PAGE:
AMA Revises Medical Marijuana Guidelines For Doctors

New guidelines issued by the American Medical Association (AMA) and its California affiliate (CMA) support a physician’s right to freely discuss the use of marijuana as a therapeutic agent to his or her patient. The guidelines were issued, in part, to encourage area physicians to settle a federal lawsuit against Clinton administration officials who have threatened to sanction doctors who recommend marijuana to their patients under California state law. Many medical marijuana proponents feel the new guidelines represent a shift toward a growing acceptance of medical marijuana by America’s leading medical establishment.

“For the AMA, this is a very, very strong position to take,” said Dr. Marcus Conant of San Francisco, one of the nation’s most prominent AIDS physicians and lead plaintiff in the complaint against the government. “I don’t think organized medicine can make it any clearer. … The AMA has articulated … the position that the federal government should get out of the business of dictating doctor-patient relationships.”

NORML Board Member Dr. Lester Grinspoon of Harvard Medical School was even more optimistic. “These new guidelines are one more small step toward the AMA’s inevitable, complete acceptance and support of cannabis as a remarkably useful, safe, and inexpensive medicine,” he said.

Under the proposed guidelines, which would be the basis for the settlement, physicians would be able to:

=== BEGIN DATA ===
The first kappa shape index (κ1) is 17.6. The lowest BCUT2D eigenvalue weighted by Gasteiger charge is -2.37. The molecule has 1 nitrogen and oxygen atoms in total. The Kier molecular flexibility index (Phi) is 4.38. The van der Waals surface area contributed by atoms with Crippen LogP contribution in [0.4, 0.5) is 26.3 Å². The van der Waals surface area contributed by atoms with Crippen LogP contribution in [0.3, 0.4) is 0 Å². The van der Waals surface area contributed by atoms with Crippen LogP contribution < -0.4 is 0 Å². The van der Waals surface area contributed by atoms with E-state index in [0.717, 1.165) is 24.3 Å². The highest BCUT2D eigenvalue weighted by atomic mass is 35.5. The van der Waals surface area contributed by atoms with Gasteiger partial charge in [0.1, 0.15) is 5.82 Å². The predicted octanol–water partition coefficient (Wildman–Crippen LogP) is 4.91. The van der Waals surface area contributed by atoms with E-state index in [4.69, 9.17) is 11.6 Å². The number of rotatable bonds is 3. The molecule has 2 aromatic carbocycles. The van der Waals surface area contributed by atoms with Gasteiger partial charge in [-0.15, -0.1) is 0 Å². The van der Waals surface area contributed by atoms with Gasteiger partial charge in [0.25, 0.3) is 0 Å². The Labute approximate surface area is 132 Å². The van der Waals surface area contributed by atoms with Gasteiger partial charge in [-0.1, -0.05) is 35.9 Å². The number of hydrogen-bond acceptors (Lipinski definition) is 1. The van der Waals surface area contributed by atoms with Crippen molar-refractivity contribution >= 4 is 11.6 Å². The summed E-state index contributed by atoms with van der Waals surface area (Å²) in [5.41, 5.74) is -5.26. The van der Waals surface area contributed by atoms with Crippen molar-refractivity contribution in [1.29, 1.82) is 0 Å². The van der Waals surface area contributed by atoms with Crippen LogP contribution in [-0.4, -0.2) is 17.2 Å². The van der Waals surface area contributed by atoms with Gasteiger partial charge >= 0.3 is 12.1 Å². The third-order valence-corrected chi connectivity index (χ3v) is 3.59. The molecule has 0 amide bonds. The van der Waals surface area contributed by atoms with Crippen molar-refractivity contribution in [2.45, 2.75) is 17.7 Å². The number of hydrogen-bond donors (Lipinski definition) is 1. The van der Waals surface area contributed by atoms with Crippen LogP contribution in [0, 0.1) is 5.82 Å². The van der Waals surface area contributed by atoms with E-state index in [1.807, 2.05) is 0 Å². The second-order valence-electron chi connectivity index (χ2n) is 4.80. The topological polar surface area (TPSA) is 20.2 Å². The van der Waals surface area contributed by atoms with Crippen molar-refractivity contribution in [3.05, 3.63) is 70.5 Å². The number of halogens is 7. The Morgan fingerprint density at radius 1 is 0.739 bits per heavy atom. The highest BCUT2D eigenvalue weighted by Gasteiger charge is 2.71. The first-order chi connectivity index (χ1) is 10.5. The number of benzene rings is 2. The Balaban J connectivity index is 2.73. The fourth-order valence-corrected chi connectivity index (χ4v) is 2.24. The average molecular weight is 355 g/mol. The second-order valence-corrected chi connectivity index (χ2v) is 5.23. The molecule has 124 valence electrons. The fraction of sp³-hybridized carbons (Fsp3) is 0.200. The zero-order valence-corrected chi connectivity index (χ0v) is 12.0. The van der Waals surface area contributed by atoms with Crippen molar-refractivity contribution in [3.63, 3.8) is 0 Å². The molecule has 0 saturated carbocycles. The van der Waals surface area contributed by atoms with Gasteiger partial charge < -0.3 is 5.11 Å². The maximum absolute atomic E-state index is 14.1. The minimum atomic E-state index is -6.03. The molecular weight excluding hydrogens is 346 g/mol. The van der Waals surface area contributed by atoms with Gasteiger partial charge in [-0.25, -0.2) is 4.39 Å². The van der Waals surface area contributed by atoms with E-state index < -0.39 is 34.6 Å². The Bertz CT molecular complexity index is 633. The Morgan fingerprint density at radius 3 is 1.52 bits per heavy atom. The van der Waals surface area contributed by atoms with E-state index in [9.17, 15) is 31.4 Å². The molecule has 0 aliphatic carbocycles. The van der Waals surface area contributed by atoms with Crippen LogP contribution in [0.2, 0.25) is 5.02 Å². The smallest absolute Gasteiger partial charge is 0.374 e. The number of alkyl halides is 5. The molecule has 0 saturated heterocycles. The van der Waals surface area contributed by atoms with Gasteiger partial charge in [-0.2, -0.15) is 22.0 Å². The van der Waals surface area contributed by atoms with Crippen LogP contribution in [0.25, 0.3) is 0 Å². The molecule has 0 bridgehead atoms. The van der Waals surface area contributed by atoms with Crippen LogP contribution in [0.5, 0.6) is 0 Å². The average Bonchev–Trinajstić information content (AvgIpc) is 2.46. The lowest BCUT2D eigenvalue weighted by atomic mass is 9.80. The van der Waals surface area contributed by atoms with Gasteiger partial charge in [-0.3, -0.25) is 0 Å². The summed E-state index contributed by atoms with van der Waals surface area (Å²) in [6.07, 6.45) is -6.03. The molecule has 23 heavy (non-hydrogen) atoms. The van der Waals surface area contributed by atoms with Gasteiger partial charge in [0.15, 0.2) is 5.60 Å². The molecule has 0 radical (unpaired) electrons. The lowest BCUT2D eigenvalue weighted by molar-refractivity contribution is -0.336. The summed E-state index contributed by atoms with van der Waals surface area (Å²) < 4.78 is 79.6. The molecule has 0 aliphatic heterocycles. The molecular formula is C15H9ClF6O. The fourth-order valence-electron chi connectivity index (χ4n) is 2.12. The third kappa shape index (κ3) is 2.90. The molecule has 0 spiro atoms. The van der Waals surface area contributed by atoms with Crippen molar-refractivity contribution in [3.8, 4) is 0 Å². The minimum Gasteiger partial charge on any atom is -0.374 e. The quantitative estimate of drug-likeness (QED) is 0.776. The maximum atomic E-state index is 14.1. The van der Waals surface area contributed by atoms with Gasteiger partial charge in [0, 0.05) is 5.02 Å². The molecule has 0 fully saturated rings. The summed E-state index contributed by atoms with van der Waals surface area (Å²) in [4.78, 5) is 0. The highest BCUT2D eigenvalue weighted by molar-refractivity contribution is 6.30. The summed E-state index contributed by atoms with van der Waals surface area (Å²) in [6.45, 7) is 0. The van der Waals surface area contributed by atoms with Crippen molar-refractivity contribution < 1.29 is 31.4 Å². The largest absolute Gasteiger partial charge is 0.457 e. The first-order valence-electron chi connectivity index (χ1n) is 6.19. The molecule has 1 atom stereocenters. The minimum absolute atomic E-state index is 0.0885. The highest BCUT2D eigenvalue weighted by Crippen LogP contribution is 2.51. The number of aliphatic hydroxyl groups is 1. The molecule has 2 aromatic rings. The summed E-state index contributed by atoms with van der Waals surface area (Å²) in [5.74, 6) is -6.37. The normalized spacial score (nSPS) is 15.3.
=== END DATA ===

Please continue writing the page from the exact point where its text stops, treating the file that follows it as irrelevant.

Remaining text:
• Freely conduct a good faith discussion with a patient about the “risks and benefits of any potential medical treatment,” including marijuana;
  • Document the discussion in the patient’s medical record;
  • Testify about that discussion in court.

“The guidelines address our fundamental concern that a physician be able to provide an honest, individualized opinion about the medical advisability of marijuana,” stated Graham Boyd, attorney for the plaintiffs in the California suit.

NORML’s Deputy Director Allen St. Pierre sees the guidelines as a step in the right direction, but cautioned that the language still fell well short of the provisions of Proposition 215. He noted that doctors are still encouraged to avoid taking any “intentional” steps to help a patient obtain the drug, such as deliberately “cooperate[ing] with a cannabis buyers club” or “issuing a written ‘recommendation’ whose ostensible purpose is to provide the patient with a defense against state prosecution.”

“Although the new guidelines provide support for the sanctity of the relationship between a physician and a patient, it fails to wholeheartedly endorse the needs of seriously ill patients in California who are relying on a doctor’s ‘recommendation’ to legally possess medical marijuana,” said St. Pierre.

For more information, please contact either Allen St. Pierre of NORML at (202) 483-5500 or Dave Fratello of Americans for Medical Rights at (310) 394-2952.